Birmingham & Black Country

Fundraising sensation Stephen Sutton has Virgin train named after him

Stephen Sutton Image copyright Sutton family
Image caption The photograph of Stephen putting his thumbs up spawned a "thumbs up for Stephen" support campaign

Teenage cancer fundraiser Stephen Sutton, who died last year, has been honoured with a train named after him.

The "thumbs up" message of the 19-year-old, from Burntwood, in Staffordshire, endeared him to thousands of people as he battled cancer.

He raised almost £5m for Teenage Cancer Trust, nearly a quarter of which was donated after he died on 14 May 2014 - and people are still contributing.

Stephen's mother, Jane Sutton, said it made her "an unbelievably proud mum".

Image copyright Virgin Trains
Image caption Stephen Sutton's mother Jane was at the unveiling of the train's name plaque
Image copyright PA
Image caption Stephen became famous for items on his "bucket list" - which included hugging an elephant

"Thousands of people will see this train travelling up and down the West Coast Main Line which will only help to reinforce 'Stephen's Story' and remind people of Stephen's message - to make the most of every opportunity."

The re-naming of the Pendolino 390002 is the fourth time Virgin has named a train after an individual.

Virgin Trains has previously named trains after Samaritans founder Chad Varah, Australian explorer Matthew Flinders and Chris Green, its former chief executive.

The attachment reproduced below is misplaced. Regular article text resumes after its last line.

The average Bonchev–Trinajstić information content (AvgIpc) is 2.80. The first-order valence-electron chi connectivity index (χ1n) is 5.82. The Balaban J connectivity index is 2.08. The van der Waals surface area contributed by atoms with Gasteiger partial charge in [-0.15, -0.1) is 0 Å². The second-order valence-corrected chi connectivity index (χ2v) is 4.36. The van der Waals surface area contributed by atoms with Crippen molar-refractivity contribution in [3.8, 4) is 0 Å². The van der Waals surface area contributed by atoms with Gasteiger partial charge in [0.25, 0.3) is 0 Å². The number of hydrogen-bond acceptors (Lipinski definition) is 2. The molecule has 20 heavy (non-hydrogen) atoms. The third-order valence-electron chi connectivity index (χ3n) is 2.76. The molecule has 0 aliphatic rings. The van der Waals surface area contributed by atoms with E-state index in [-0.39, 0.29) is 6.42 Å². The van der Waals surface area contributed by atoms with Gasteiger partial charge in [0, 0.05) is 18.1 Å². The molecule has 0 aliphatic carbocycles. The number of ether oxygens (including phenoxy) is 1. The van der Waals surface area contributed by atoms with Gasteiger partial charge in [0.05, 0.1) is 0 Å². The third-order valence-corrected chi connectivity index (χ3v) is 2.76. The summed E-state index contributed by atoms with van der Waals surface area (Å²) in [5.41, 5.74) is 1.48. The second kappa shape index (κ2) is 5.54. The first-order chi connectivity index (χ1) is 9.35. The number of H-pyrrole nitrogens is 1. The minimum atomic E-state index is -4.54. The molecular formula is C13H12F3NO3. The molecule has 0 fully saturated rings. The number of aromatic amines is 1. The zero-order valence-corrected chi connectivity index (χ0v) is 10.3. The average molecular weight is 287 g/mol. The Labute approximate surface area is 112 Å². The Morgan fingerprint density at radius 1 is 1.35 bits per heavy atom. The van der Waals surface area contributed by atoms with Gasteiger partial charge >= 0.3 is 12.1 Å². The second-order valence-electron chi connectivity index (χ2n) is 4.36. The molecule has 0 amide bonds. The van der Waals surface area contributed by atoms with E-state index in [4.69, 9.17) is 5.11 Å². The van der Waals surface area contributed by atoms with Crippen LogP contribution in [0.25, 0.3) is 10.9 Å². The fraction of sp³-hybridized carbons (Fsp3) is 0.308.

The gesture is part of the second Pride of Birmingham awards run by the Birmingham Mail.

Stephen was initially diagnosed with bowel cancer, which then spread to other parts of his body.

Rather than dwell on his misfortune, the teenager drew up a "bucket list" of things he wanted to achieve before he died.

Image copyright Getty Images
Image caption Members of the public attended a vigil at Lichfield Cathedral

This led to him completing a skydive and playing drums in front of 90,000 people before the Uefa Champions League final at Wembley in May 2013, among various achievements.

He set out to raise £10,000 for the Teenage Cancer Trust, but his campaign attracted global attention after a photo of Stephen went viral online.

Phil Cavender, general manager of Virgin Trains, said: "It is only right Stephen's inspiring story lives on and we are overwhelmed by the support of his family in allowing us name one of our Pendolinos in his honour."

Mrs Sutton received a posthumous MBE medal on her son's behalf last November.

A two-day memorial vigil held in his honour at Lichfield Cathedral drew thousands of well-wishers.

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